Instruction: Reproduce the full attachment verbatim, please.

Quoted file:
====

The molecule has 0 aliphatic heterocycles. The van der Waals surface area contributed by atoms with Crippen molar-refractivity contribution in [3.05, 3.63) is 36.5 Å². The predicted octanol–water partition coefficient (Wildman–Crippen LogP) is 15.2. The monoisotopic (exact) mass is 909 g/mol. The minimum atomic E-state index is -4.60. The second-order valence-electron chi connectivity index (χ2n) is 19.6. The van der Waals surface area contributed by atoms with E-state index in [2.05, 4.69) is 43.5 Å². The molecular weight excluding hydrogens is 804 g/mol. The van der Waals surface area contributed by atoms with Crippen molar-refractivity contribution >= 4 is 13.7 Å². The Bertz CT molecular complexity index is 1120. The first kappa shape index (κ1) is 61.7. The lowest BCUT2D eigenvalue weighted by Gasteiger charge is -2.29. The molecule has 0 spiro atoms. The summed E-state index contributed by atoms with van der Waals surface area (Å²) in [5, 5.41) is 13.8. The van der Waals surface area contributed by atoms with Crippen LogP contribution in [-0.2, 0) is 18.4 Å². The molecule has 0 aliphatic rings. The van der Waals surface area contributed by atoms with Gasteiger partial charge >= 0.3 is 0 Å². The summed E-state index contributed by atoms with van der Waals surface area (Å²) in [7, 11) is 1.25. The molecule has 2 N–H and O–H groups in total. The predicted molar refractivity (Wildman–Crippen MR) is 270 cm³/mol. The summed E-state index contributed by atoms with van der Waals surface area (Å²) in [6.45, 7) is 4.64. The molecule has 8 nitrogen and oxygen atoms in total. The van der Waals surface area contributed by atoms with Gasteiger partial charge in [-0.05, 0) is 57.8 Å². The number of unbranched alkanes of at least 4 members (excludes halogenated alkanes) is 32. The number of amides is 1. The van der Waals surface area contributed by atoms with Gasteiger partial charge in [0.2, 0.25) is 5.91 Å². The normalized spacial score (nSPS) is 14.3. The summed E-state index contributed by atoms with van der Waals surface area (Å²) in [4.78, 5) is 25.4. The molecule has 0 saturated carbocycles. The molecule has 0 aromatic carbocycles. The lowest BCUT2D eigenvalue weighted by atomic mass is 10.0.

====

The molecule has 0 aliphatic heterocycles. The van der Waals surface area contributed by atoms with Crippen molar-refractivity contribution in [3.05, 3.63) is 36.5 Å². The predicted octanol–water partition coefficient (Wildman–Crippen LogP) is 15.2. The monoisotopic (exact) mass is 909 g/mol. The minimum atomic E-state index is -4.60. The second-order valence-electron chi connectivity index (χ2n) is 19.6. The van der Waals surface area contributed by atoms with E-state index in [2.05, 4.69) is 43.5 Å². The molecular weight excluding hydrogens is 804 g/mol. The van der Waals surface area contributed by atoms with Crippen molar-refractivity contribution >= 4 is 13.7 Å². The Bertz CT molecular complexity index is 1120. The first kappa shape index (κ1) is 61.7. The lowest BCUT2D eigenvalue weighted by Gasteiger charge is -2.29. The molecule has 0 spiro atoms. The summed E-state index contributed by atoms with van der Waals surface area (Å²) in [5, 5.41) is 13.8. The van der Waals surface area contributed by atoms with Crippen LogP contribution in [-0.2, 0) is 18.4 Å². The molecule has 0 aliphatic rings. The van der Waals surface area contributed by atoms with Gasteiger partial charge >= 0.3 is 0 Å². The summed E-state index contributed by atoms with van der Waals surface area (Å²) in [7, 11) is 1.25. The molecule has 2 N–H and O–H groups in total. The predicted molar refractivity (Wildman–Crippen MR) is 270 cm³/mol. The summed E-state index contributed by atoms with van der Waals surface area (Å²) in [6.45, 7) is 4.64. The molecule has 8 nitrogen and oxygen atoms in total. The van der Waals surface area contributed by atoms with Gasteiger partial charge in [-0.05, 0) is 57.8 Å². The number of unbranched alkanes of at least 4 members (excludes halogenated alkanes) is 32. The number of amides is 1. The van der Waals surface area contributed by atoms with Gasteiger partial charge in [0.2, 0.25) is 5.91 Å². The normalized spacial score (nSPS) is 14.3. The summed E-state index contributed by atoms with van der Waals surface area (Å²) in [4.78, 5) is 25.4. The molecule has 0 saturated carbocycles. The molecule has 0 aromatic carbocycles. The lowest BCUT2D eigenvalue weighted by atomic mass is 10.0.